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Re: character sets - a summary and a proposal



>performed, but everyone in the discussion seems willing to make a leap
>of faith here and believe Gavin Nicol when he says it's not very hard.)

At some point, I will try to dig out the wchar_t TEI parser I produced.

>3.  Let 100 Flowers Bloom:  Gavin Nicol and Todd Bauman have argued for a
>third position which I understand to have the following salient points:
>  - XML data streams can be in any known or documentable encoding
>  - XML systems may accept data streams in any format(s) they choose
>    to support; they are encouraged but not required to accept UTF-8

I have no objection to UTF-8 being required as a compromise position.

>  - all XML systems must implement and rely on external specification of
>    the coded character set / encoding, such as MIME or attributes on
>    an FSI
>  - each XML system must support content negotiation so clients and
>    servers can avoid sending or receiving XML data in unsupported
>    encodings

Only for systems that are client/server.

>This position seems, in some ways, to be even more minimalist than Tim
>Bray's, since there is *no* coded character set or encoding which *all*
>XML systems are required to support. 

ISO 10646 would need to be "supported", though there are many levels of
"support".  

>4.  The Hard Maximalist Position:  this is what I originally understood
>Nicol and Bauman to be arguing for; it's not wholly unlike the apparent
>intent of ISO 8879, as I understand it, though there are some obvious
>differences of detail.

This is actually my preferred path, but it is probably too hard for
most people to implement (I don't think it overly difficult though...) 

>5.  The Eclectic Compromise (DeRose):  a slight extension of the
>Dual-Track approach:

This is a reasonable approach.

>Q1 should there be any minimal function required of all conforming XML
>systems, any coded character set or character encoding they are all
>required to accept as input, whether across the net or from disk?

The coded character set should be ISO 10646. I am willing to accept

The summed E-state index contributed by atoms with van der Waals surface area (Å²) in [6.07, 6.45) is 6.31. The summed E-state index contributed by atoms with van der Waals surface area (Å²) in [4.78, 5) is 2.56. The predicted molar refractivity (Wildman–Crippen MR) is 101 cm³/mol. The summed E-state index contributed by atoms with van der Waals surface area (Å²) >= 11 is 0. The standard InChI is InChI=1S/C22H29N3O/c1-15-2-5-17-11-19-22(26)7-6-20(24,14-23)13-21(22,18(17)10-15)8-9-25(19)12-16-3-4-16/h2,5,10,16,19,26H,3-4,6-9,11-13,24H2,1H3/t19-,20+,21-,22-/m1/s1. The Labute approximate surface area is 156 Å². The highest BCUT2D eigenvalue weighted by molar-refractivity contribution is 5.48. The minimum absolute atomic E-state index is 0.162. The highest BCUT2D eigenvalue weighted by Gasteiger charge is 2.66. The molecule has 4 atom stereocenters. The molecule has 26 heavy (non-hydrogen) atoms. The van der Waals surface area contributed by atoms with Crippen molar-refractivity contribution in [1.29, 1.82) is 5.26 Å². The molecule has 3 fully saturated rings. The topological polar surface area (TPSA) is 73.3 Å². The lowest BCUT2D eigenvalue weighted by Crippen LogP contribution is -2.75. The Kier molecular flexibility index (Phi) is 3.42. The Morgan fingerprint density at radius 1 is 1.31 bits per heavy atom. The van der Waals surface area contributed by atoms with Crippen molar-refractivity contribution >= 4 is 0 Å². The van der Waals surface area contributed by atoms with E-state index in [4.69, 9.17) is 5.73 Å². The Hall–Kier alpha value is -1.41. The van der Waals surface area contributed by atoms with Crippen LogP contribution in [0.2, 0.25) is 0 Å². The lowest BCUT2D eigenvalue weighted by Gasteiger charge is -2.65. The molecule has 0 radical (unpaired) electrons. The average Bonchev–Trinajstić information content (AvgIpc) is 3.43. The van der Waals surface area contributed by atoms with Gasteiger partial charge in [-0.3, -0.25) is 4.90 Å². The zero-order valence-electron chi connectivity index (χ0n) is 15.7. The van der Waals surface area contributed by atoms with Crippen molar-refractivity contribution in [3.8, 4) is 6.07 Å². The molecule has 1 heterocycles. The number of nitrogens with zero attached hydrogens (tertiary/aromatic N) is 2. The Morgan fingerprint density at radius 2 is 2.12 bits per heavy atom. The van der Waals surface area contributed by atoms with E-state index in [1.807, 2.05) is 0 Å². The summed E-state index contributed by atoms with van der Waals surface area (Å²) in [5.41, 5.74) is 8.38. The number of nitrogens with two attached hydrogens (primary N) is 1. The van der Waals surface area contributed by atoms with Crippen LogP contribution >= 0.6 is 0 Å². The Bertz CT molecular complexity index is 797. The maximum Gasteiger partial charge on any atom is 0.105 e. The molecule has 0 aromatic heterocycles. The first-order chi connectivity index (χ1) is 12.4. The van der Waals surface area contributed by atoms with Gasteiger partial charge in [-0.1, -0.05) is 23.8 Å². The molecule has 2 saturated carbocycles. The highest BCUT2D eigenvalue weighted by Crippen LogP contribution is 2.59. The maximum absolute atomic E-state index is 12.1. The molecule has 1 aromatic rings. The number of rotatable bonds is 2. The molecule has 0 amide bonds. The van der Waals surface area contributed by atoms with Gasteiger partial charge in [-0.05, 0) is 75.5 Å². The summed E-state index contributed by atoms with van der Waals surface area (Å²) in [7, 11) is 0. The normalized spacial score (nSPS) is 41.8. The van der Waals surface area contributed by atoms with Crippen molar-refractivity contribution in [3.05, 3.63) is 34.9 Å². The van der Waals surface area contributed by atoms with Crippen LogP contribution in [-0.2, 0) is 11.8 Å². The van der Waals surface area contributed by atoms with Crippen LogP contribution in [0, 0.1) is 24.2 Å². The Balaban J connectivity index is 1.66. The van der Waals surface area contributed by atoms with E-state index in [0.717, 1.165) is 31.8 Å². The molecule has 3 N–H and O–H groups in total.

UTF-8 as required (I argued exactly that position on HTML-WG a long
time ago).

>Q2 should conforming XML systems be prohibited from accepting any
>input format they are not required to accept?

Absolutely NOT!

>Q3 if XML systems may accept different sets of input formats (whether
>or not these sets overlap), can we ensure interoperability
>in some way, or is that a lost cause?

Interoperability is something to be greatly desired, and in fact, the
primary reason I got involved in HTML I18N was precisely
that. However, I do not believe that at this time, we can get to a
point where all XML systems will be able to process all XML
documents. At some point in the future (3-5 years), perhaps. Now, no. 

>Q4 if XML systems may *only* accept Unicode (whether just UTF-8 or
>also UTF-16), is there anything that can be done to make life
>easier for users of current systems which rely on Ascii, ISO 8859-1
>or 8859-*, JIS, Shift-JIS, EUC, etc.?

No. Converters can be (perhaps even easily) written. However, as the
old saying goes "You can lead a horse to water, but you can't make him
drink". 

>Note on autodetection of character sets.

Autodetection fails abysmally as soon as you get more than a few
encodings.

>Perhaps we should say that network transmissions (or http transmission)
>should always be in UTF-8, and the other supported formats are only
>for local use on disk ...)

With content negotation, your application can enforce this if it
wishes.

From a practical point of view, no matter what we say, I expect the
following to happen:

  1) People will use ISO 10646. Entity sets for ISO 10646 (like
     the SPREAD set), and numeric character references will use it.
  2) People will tend (at least initially) to author by hand. There
     will be a large number of documents in ASCII, ISO 8859-?, SJIS,
     EUC-JP, ISO-2022-?, EUC-KR, KSC, BIG5.
  3) Initial browsers will be written to support Western languages or
     UNICODE. 
  4) Localised versions of such browsers will become available (ie. pure 
     SJIS, EUC or ISO2022 for example).
  5) Client/server interaction will initially be primarily in the native
     encoding.
  6) Over time, a transition will be made to UTF-8/UTF-16 (ie. as more
     and better tools become available).

We should recognise, and accept this.


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